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If you weren’t prepared with some knowledge on the distance of places, not to mention the high expense for the transportation to and from them, you could be very disappointed. Mapping out your itinerary ahead of time may help you organize your trip better.

Here are a few examples of typical cab fare from Old Havana to popular cities:

Old Havana to Varadero is $120 CUC one way

Old Havana to Trinidad is $160 CUC one way

Old Havana to Havana airport is $30 CUC

Old Havana to Vinales is $100 CUC one way

Old Havana to Santa Clara is $140  CUC one way

To save money on transportation, you may choose to use their bus system. Taking the Viazul bus from Havana to Varadero is only $10.00  CUC, from Havana to Trinidad its only $25.00 CUC. (To see their schedule you can check out their website at http://viazul.com, they leave  four times per day to many cities nation wide.) This is a huge difference, but don’t forget that you need cab fare to and from both bus terminals and they are not always right where you want to be when you get to your destination. Also, it takes longer and you will not get to make any stops if you see anything of interest on your way.  We were going to take the Viazul bus from Havana to Varadero, but once we got to the bus station, we were approached by a cab driver who was willing to make a deal with us and another couple. We ended up sharing a cab for $20 CUC each ($80 CUC total), and was delivered straight to the front door of our hotel.  The cab driver was also kind enough to help find a casa particular for the other couple who didn’t have a reservation anywhere. It was high season and at first he had no luck finding a room at the first few places we checked, but low and behold, he found something for them. So remember this if you have no hotel booked ahead of time and need a place to stay. The cab drivers always can find a room for you and are happy to help. I think they get a finder’s fee for it too? (another way to help the Cuban people).  It may have been a little more money but when we figured the $25 CUC we would probably spent to and from each bus terminal and the $10 CUC each for the bus equaling a total of $70 CUC, what was another $10 CUC for the convenience? Plus we made friends with a really nice Serbian couple and talked the entire ride. They may even come for a visit to stay with us in New Hampshire. They love skiing and are planning a trip to New York City soon.thewanderlustyogi.net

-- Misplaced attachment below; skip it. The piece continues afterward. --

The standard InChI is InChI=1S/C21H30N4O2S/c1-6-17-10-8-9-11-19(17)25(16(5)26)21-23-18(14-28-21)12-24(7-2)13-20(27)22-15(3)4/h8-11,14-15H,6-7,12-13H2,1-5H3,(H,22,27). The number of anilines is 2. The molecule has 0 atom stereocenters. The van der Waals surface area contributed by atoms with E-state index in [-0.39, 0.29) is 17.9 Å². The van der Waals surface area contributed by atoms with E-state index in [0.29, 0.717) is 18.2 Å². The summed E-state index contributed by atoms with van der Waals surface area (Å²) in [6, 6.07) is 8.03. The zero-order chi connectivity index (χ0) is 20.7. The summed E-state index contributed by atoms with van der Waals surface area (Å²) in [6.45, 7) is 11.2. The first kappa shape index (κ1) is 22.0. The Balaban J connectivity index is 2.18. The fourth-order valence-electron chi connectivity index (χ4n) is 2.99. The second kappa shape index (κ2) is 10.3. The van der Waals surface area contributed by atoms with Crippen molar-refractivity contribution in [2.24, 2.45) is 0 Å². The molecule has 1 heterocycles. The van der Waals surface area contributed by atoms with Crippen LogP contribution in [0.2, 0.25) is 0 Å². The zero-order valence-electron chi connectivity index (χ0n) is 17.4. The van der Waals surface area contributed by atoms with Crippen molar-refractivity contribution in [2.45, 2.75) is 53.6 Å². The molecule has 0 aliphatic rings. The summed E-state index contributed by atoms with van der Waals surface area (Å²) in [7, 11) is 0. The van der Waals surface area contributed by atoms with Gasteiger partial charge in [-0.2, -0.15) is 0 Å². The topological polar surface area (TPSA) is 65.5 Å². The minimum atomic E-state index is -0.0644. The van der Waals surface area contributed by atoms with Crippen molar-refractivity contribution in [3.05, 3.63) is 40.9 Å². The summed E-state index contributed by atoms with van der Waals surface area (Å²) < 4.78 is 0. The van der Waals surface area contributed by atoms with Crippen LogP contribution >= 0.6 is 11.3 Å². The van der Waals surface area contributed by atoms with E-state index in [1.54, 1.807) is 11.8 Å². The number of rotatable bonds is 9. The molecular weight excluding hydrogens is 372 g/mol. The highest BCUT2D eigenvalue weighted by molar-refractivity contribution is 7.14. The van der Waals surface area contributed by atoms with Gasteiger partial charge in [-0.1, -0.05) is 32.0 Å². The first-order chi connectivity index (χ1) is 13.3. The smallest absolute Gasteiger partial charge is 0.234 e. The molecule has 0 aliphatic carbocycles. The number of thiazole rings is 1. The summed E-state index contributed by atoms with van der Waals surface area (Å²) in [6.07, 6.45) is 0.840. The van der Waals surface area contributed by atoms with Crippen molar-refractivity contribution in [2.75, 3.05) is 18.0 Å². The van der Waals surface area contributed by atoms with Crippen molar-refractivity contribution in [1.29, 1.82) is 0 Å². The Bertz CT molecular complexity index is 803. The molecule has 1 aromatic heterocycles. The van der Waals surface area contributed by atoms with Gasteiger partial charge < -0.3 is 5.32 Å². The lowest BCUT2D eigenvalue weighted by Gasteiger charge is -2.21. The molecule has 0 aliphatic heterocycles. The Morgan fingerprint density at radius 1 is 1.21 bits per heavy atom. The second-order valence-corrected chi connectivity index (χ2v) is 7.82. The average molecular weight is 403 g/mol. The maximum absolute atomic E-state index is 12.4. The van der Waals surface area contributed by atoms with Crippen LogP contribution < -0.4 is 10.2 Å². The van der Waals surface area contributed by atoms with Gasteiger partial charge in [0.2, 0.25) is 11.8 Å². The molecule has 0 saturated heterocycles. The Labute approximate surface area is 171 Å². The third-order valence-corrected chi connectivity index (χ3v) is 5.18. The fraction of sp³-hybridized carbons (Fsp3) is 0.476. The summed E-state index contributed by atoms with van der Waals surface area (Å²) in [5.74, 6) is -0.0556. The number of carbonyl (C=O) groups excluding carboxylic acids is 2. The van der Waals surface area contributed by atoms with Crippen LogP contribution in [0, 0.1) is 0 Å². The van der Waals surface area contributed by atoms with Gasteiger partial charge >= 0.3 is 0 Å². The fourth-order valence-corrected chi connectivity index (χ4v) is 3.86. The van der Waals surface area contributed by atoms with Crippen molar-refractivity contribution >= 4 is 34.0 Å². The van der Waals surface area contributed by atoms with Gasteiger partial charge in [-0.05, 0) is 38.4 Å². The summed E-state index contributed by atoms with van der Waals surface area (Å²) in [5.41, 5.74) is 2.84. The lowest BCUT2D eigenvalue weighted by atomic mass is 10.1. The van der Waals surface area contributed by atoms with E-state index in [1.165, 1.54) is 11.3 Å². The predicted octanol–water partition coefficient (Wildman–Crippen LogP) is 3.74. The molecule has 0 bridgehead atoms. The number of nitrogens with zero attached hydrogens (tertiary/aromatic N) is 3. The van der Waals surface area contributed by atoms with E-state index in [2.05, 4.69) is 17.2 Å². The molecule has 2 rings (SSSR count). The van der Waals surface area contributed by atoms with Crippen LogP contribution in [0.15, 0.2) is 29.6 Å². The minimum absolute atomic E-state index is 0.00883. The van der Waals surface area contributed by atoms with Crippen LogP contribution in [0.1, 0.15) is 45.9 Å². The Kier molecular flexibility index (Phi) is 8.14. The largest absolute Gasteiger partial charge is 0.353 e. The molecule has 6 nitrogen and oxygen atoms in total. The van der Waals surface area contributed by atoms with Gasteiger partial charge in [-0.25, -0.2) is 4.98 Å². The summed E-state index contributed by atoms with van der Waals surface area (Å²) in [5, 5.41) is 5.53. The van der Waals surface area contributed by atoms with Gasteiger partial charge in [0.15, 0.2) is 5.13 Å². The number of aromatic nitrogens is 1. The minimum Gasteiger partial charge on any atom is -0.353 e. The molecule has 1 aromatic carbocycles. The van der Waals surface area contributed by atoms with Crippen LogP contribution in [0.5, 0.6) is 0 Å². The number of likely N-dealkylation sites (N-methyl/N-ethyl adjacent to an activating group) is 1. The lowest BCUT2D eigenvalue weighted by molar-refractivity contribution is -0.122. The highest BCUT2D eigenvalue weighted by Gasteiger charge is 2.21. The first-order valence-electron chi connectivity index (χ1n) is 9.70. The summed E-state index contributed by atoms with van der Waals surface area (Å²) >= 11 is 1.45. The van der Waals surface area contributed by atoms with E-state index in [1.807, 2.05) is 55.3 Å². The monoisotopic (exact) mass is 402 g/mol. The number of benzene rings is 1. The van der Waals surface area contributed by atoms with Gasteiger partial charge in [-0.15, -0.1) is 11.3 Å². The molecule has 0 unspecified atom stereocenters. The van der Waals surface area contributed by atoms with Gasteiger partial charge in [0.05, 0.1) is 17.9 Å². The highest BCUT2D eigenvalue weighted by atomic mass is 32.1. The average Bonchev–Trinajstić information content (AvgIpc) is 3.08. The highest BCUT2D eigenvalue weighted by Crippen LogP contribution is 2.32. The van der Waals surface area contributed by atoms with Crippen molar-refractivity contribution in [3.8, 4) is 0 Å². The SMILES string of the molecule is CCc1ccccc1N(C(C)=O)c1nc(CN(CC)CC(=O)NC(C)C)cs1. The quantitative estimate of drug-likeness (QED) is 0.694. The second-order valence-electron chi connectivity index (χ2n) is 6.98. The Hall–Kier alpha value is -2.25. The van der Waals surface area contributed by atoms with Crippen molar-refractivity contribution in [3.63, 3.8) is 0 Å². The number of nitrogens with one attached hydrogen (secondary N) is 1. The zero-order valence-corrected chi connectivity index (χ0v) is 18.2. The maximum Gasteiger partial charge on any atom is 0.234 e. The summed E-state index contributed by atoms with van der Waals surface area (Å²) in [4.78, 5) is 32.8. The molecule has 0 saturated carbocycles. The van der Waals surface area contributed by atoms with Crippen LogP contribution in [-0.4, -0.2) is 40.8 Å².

One place that is a must-see on your visit to Cuba is the hottest new spot in Havana. It is Fabrica De Arte Cubano (www.fac.cu), which is an art museum/club/ restaurant.  There is no dress code and you will find people of all ages there with a mix of locals and tourists. It’s super trendy and seems like something you would find in New York City. The place opens at 8:00 pm, but be sure to arrive early because the lines get extremely long.  Also, we didn’t get to do this, but there is a restaurant right next door that is supposed to be good, and if you dine there beforehand, you get VIP entrance. It is an old peanut factory that offers Caribbean, Latin and Cuban food and it is called El Cocinero (elconcinero.cuba). Reservation is needed. thewanderlustyogi.net

Another thing worth mentioning, (even though I didn’t try it myself) is La Guarida restaurant (laguarida.com). By word of mouth, it is supposed to be the best restaurant in Havana. I heard about this and knew it was going to be very popular so I would need a reservation. I booked it for the last night of our trip.  During our visit we weren’t having the best of luck with food, so I was even more excited to end my week with a delicious meal.  When we arrived the hostess said she could not find my reservation. I told her I booked it online last week and she went back to check her computer. Still nothing.  At the same time there was another couple from Ireland who ran into the same issue. We were all so disappointed. We talked to them and they told us about a cool new art place and restaurant they were told about (you know the one).  Then, we bumped into a young American girl from Minnesota who asked if we were eating there. We told her our story ad she said the same happened to her, but she ended up getting a table on another day.  She was visiting Cuba for 18 days and will be spending quite some time in Havana with her husband and baby, Juddah. She said the meal was so good and they only one she really enjoyed since she has been there, that she booked lunches for the rest of the week there, since they are much easier to get.  She loved the place so much, she changed the location of her casa particular purposely to be next door to it! If that’s not a good recommendation then I don’t know what is? So, obviously booking online for a reservation is a joke, but if you go there in person right when you arrive, they will probably have availability to dine there at least once on your visit.

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on the stairs of La Guarida before we found out we didn’t have a reservation